Entering Sunday’s game, Red Sox starting pitchers posted a 4.50 ERA, seventh in the league. The starting staff led the league with 588 strikeouts and were tied for second with 48 wins. Overall, Sox pitchers had combined for 900 strikeouts, second in the AL, and allowed 109 home runs, which is best in the league.
Beckett leads the staff with 17 quality starts in his 23 outings (74 percent).
Entering Sunday’s game, Sox starting pitchers had allowed three earned runs or fewer in eight of their last nine games, with seven quality starts, going 2-3 with a 2.70 ERA (17 earned runs in 56 2/3 innings), 51 strikeouts and 21 walks.
On the road since the All-Star break, Sox starting pitchers have a combined 5.43 ERA (63 earned runs in 104 1/3 innings). Of their seven quality starts, Jon Lester has four, Beckett has two, and Clay Buchholz has one.
Jacoby Ellsbury is second in the majors with 53 stolen bases, behind Tampa Bay’s Carl Crawford. He is one behind Tommy Harper’s single-season Sox record of 54, set in 1973. He has been caught eight times in 61 attempts, an 86.9 percent success rate. That would rank seventh since 1920 among players with at least 50 steals in a season — Rickey Henderson (in 1985, 88.9 percent, 80 steals, 10 times caught); Willie Wilson (1980, 88.8, 79/10); Bert Campaneris (1969, 88.6, 62/8); Wilson (1983, 88.1, 59/8); Henderson (1988, 87.7, 93/13); Wilson (1979, 87.4, 83/12).
Victor Martinez is batting 19-for-61 with three home runs, 11 RBIs and three walks since joining the Sox.
Jason Bay has 25 home runs, including five in his last nine games. He has reached the 25-home run mark in each of the last two seasons and five times overall in his career. He is the seventh left fielder with 25 or more home runs in a season, joining Ted Williams (13 times), Jim Rice (6), Manny Ramirez (5), Carl Yastrzemski (3), Troy O’Leary (1), and Babe Ruth (1). Bay has hit 169 home runs as an outfielder since the beginning of the 2004 season, fifth in the majors (among outfielders) in that span, behind only Adam Dunn (210), Jermaine Dye (182), Ramirez (178), and Carlos Lee (172).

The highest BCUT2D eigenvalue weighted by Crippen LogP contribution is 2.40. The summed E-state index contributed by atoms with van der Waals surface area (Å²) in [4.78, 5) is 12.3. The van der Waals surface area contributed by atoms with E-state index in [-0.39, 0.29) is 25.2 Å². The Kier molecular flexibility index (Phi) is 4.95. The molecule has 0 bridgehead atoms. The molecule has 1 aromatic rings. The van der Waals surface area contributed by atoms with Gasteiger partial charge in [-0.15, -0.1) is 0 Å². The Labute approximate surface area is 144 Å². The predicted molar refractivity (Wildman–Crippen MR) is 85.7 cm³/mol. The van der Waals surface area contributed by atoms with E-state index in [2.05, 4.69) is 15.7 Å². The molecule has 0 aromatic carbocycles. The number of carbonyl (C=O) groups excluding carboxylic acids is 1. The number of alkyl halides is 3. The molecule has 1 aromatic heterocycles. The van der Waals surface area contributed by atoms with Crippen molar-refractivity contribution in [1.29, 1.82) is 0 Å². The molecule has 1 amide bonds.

The eight stolen bases the Sox allowed to Texas runners Saturday matched a season high, set May 3 against the Rays. The last team to allow eight or more stolen bases in a game twice in the same season was the 1976 Twins.
Mike Lowell has played in 1,499 career games, one shy of becoming the 43rd active player to reach the 1,500-game mark.
Rocco Baldelli is one walk shy of 100 in his career and three doubles shy of 100.
Tim Wakefield is 38 innings shy of 2,728 1/3, which would tie Cy Young for second in team history.
Since the All-Star break, the Jays have a 3.93 ERA, third in the AL in that span. They are one of only three teams to post a sub-4.00 ERA since the break, joining the Yankees (3.39) and (Rangers (3.50).
Overall, Jays pitchers have a 4.19 ERA (entering Sunday’s game), sixth in the AL. Starters are 43-37 with a 4.33 ERA, fifth in the AL. Relievers are 12-23 with a 3.89 ERA, sixth in the league. They are 18-for-32 in save opportunities.
Jays pitchers gave up a season-high five home runs to the Red Sox May 20.
The Jays have homered in 10 straight games (17 total) and in 14 of their last 15 (23 total). They have hit 37 homers since July 22, a 22-game span, good for second in the majors.
Entering Sunday’s game, the Jays were third in the AL in hits with 1,094, fifth with a .268 average, seventh in runs (555), ninth in OBP (.331), sixth in slugging (.434) and sixth in home runs (138). They hit a season-high five home runs July 22 against the Indians.
Jays pitchers have 63 quality starts, fifth in the majors, which leads the AL.
Marco Scutaro has led off an inning with a walk 30 times, first in the majors. He leads all leadoff batters with 68 walks.